As for the initial violation penalties, a genuine issue of material fact precludes summary judgment. As discussed above, there are issues of material fact whether Amalgamated improperly deprived employees of meal periods and rest periods without adequate compensation. Therefore, the Court DENIES Plaintiffs' motion.

VI. Evidentiary Objections

Laidlaw makes a series of evidentiary objections. To the extent Laidlaw objects on grounds suitable for review at this stage, these objections are moot because they did not affect the Court's decision or are overruled.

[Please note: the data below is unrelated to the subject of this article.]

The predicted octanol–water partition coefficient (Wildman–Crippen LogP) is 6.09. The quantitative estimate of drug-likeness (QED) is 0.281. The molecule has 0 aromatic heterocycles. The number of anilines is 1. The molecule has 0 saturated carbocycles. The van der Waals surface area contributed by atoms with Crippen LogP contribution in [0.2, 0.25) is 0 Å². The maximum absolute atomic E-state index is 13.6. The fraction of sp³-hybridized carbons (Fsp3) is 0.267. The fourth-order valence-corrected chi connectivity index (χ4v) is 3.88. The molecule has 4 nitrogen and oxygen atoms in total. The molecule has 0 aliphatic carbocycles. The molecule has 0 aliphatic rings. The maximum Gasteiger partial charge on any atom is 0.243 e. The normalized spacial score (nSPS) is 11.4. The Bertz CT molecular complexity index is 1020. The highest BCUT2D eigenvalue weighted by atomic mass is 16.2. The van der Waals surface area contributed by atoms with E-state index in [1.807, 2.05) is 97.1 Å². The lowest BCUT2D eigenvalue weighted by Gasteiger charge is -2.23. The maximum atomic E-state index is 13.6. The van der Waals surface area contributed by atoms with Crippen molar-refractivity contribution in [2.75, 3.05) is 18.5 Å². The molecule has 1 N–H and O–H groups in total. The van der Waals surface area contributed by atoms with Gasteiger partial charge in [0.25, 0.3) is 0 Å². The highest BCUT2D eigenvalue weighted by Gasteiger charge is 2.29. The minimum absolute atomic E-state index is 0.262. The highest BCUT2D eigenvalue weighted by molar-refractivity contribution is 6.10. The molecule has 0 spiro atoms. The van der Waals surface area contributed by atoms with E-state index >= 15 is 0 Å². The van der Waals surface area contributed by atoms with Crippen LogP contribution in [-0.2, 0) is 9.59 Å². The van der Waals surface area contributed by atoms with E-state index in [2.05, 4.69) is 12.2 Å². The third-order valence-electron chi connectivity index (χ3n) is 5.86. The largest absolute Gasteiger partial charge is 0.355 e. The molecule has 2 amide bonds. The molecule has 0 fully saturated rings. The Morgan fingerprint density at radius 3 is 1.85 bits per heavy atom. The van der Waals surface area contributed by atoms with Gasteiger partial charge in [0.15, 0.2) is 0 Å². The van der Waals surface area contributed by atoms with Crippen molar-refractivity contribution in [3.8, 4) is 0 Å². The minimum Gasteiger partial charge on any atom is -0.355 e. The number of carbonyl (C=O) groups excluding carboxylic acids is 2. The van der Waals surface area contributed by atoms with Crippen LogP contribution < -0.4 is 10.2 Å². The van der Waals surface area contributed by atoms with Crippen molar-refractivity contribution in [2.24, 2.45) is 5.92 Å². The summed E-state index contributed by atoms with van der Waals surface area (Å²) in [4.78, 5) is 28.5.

CONCLUSION

For the foregoing reasons, the Court:

(1) DENIES Laidlaw's motion regarding Plaintiffs' meal break claims and DENIES Plaintiffs' motion regarding their meal break claims;

(2) DENIES Laidlaw's motion regarding Plaintiffs' rest period claims and DENIES Plaintiffs' motion regarding their rest period claims;

(3) GRANTS Laidlaw's motion with respect to California Labor Code § 203 waiting time penalties and DENIES Plaintiffs' cross-motion on waiting time penalties;

(4) GRANTS Laidlaw's motion regarding the civil penalties and DENIES Plaintiffs' motion for summary judgment regarding the civil penalties.

IT IS SO ORDERED.